Putin, who served two terms as president before becoming prime minister. He is running again for the presidency in the country’s upcoming March election and seems certain to be returned to office. “No matter how it formally fits the constitution, it essentially discredits democratic principles,” Gorbachev said. He said that Russia is still “very far from becoming a country with a developed, rooted democracy” and what is needed is for leaders who truly represent the people to be elected, versus those who “act based on corporate ideas and interests.” “If a true democracy (emerges) in Russia, people who enjoy respect will come to power,” he said. “People who can play the role of leaders, and who can defend and express the interests of the people.” He cautioned, however, that day may still be some time in coming. “Russia is in the middle of its way to sustainable and effective democracy,” he said. “Churchill was right by saying that democracy is not the best form of government, but the rest of them are even worse.”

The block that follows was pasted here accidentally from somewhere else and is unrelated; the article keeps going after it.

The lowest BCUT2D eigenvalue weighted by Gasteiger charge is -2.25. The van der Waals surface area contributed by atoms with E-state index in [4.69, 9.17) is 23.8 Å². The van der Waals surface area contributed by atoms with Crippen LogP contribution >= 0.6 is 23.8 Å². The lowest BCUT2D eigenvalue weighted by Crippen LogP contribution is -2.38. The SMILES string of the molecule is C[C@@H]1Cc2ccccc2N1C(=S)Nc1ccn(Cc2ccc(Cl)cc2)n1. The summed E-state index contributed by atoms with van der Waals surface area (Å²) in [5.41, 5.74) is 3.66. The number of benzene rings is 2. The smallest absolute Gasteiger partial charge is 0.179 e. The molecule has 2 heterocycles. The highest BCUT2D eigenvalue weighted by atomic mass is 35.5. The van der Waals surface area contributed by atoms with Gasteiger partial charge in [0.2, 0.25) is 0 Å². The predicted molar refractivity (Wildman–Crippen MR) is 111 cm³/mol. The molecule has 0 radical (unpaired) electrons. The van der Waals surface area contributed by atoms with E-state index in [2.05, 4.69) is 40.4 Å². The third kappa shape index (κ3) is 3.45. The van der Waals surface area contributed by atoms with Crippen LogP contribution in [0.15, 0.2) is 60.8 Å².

COLOMBO, Sri Lanka (AP) — The U.N. human rights chief urged the Maldives on Thursday to end the “degrading” practice of flogging women found to have had sex outside marriage. “This practice constitutes one of the most inhumane and degrading forms of violence against women, and should have no place in the legal framework of a democratic country,” U.N. High Commissioner for Human Rights Navi Pillay told Parliament. “I strongly believe